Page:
A Guatemalan Town Rediscovers Its Identity Through Art
Story and photos by Shelley Seale



A town on the shores of Lake Atitlan, Guatemala injects new energy in the community by making its buildings as colorful as its traditional clothing.


colorful buildings in Guatemala

Coming into the town of Santa Catarina Palopó, in the highlands of Lake Atitlán in Guatemala, what you notice first are the vibrant colors. Most of the buildings along the main street and square are striking, in deep, varied hues of blues and greens; interspersed with pops of red and yellow to form intricate patterns and designs.

The energy in the small village is just as vibrant, and palpable. Locals greet each other and visitors warmly on the streets. You can feel the joy and the pride that emanates from Santa Catarina’s citizens. And the colorful buildings have a lot to do with it.

Situated along the shore of Lake Atitlán, three miles away from the popular tourist destination of Panajachel, Santa Catarina Palopó was once a sleepy town of 5,000 people, most of them indigenous and dependent on waning agricultural work. But the art project Pintado Santa Catarina Palopó, responsible for the rich colors that the buildings are swathed in here, has transformed the town into a destination on its own—as well as a thriving place for its citizens to be proud of.

Indeed, it shows the power that art—even a simple coat of paint—can have to change lives.

Painting as Pride Spreads North

The Pintado initiative in Guatemala was inspired by a similar project in the favelas of Brazil. It’s the brainchild of Guatemala City native Harris Whitbeck, who has spent his life vacationing in and visiting the picturesque towns that dot the peaceful Lake Atitlán shores, with the dramatic volcanoes rising up above it all. On a visit to Brazil, Harris became enamored of the Favela Painting Foundation that was turning the slums into a living art installation.

Two Dutch artists, Dre Urhahn and Jeroen Koolhaas, started the Brazilian project as a way to use art as a powerful weapon to catalyze social change, and create a sense of ownership and beauty in the favelas.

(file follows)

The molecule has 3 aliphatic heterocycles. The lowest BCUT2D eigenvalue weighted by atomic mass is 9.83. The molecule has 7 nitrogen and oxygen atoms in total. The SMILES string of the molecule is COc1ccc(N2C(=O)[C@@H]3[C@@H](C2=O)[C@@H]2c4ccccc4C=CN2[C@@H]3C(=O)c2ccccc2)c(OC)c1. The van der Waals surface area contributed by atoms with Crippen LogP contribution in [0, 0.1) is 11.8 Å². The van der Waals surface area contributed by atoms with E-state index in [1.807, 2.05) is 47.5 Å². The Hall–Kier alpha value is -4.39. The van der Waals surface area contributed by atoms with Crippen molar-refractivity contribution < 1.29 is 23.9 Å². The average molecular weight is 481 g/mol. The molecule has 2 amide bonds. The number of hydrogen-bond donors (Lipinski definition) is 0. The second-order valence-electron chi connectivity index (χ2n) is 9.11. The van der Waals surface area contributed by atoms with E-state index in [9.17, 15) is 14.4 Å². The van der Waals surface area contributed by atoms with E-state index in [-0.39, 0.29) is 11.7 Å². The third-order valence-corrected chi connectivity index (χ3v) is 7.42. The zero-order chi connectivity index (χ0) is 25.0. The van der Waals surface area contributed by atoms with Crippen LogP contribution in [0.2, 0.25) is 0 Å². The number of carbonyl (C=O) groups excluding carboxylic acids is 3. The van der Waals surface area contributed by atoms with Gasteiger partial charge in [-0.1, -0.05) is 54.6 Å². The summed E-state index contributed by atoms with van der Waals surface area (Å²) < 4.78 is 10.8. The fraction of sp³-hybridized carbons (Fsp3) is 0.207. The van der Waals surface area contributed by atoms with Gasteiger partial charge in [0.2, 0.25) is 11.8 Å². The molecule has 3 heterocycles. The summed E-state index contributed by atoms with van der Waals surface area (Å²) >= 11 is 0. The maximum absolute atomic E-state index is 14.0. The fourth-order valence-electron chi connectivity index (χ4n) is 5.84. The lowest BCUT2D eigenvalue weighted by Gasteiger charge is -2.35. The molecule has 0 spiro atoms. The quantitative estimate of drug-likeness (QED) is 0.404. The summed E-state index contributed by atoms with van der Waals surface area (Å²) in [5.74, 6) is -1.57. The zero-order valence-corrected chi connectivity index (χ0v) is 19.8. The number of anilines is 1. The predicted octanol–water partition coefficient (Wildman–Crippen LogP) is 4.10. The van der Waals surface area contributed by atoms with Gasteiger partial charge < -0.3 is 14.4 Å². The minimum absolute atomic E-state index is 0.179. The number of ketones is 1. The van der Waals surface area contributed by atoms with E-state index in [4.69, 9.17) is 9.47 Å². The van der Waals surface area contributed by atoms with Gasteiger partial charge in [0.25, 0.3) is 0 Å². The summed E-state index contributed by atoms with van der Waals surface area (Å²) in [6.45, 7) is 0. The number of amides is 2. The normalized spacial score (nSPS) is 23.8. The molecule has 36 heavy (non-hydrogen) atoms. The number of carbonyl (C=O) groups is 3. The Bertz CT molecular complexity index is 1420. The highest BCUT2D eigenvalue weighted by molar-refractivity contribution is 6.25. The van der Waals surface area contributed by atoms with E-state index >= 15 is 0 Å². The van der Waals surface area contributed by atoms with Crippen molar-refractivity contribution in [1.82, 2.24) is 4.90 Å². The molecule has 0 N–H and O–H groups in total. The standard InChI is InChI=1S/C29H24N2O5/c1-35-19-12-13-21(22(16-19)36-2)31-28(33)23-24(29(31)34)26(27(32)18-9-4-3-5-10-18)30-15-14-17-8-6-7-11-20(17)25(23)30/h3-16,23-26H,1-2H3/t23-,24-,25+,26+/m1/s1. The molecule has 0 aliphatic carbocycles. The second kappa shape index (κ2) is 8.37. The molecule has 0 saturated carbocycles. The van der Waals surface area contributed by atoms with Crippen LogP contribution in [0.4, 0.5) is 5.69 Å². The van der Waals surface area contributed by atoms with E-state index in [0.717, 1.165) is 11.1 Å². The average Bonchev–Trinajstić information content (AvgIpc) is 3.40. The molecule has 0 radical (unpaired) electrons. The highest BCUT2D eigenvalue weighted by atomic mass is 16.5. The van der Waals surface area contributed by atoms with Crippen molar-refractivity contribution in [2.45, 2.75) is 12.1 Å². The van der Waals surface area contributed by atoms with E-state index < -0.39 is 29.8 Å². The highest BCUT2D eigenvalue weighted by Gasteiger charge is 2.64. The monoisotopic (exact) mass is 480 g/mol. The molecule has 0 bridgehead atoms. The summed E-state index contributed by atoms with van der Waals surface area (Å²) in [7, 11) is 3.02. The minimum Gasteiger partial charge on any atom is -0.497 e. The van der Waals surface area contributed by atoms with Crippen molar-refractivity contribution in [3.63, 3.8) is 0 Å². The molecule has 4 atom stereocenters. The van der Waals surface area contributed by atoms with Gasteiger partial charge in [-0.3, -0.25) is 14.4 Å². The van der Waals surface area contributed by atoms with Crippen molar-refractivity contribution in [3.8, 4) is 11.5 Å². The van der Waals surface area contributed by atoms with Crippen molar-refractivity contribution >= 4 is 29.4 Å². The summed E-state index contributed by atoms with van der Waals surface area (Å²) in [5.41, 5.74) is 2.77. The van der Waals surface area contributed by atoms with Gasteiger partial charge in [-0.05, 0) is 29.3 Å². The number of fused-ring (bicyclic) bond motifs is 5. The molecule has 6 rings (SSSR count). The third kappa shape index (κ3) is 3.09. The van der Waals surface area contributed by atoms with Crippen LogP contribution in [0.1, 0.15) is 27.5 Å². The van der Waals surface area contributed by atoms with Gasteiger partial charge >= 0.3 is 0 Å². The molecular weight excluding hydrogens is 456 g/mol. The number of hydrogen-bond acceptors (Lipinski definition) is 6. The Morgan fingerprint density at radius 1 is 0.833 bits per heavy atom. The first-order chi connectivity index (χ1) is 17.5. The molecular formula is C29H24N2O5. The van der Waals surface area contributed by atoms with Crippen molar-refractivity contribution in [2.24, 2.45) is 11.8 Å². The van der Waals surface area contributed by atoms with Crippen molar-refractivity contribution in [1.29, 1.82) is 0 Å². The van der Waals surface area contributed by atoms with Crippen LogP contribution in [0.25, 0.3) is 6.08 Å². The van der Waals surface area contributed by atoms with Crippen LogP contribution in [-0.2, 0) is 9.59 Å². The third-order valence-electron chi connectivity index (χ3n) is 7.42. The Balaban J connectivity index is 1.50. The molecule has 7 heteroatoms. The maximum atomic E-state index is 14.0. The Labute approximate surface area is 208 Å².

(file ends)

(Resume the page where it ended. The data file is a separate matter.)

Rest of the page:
Harris knew that something similar could be done in Santa Catarina Palopó.

The first step was inviting Urhahn and Koolhaas to Guatemala to share their ideas and experiences. The artists agreed, arriving in Santa Catarina in October 2016 where they conducted a 12-day lab with twenty local community leaders. Besides sharing their knowledge and vision from Brazil and providing inspiration for the Guatemalan Pintado effort, Urhahn and Koolhaas helped the community to decide on their color palette and designs.

From Guatemalan Clothing to House Walls

This is where the unique heritage of not only Guatemala, but also Santa Catarina and its Kaqchikel Maya indigenous traditions, came into play. One of the most striking and instantly recognizable characteristics of the region is the blue huipil, or blouse, which has been worn prominently by local women since the 16th century. That deep azure blue was chosen as the primary color for the Pintado project, with secondary colors found in their clothing, textiles and topography to complement it.

Guatemalan woman sitting against a wall

“Guatemala is, first of all, beautiful in its landscapes and its people,” Koolhaas said. “The colors that are everywhere, the clothing, the houses…everything is full of color.”

As for the designs that would be used, they would also find inspiration in local culture. Symbols such as volcanoes, flowers, maize, Mayan-styled butterflies and the national bird of Guatemala, the quetzal, were incorporated.

A non-profit organization was formed, Asociación Pintando el Cambio, consisting of Harris and his niece, Melissa Whitbeck; lead designer Diego Olivero; local leaders Alfredo Maul and Sylvia Moreira; and Claudia Bosch and her daughter, Maria Cristina, The Boschs own the nearby luxury Relais & Chateaux hotel, Casa Palopó, which is a major supporter of the project.

A team of six masons and painters and a residing architect were hired by Asociación Pintando el Cambio to kick off the process. The group had a lofty mission: To transform the lives of the inhabitants of Santa Catarina Palopó through an artistic intervention that generates a sense of belonging, community pride and a climate of citizen involvement.

In the end, that is exactly what happened.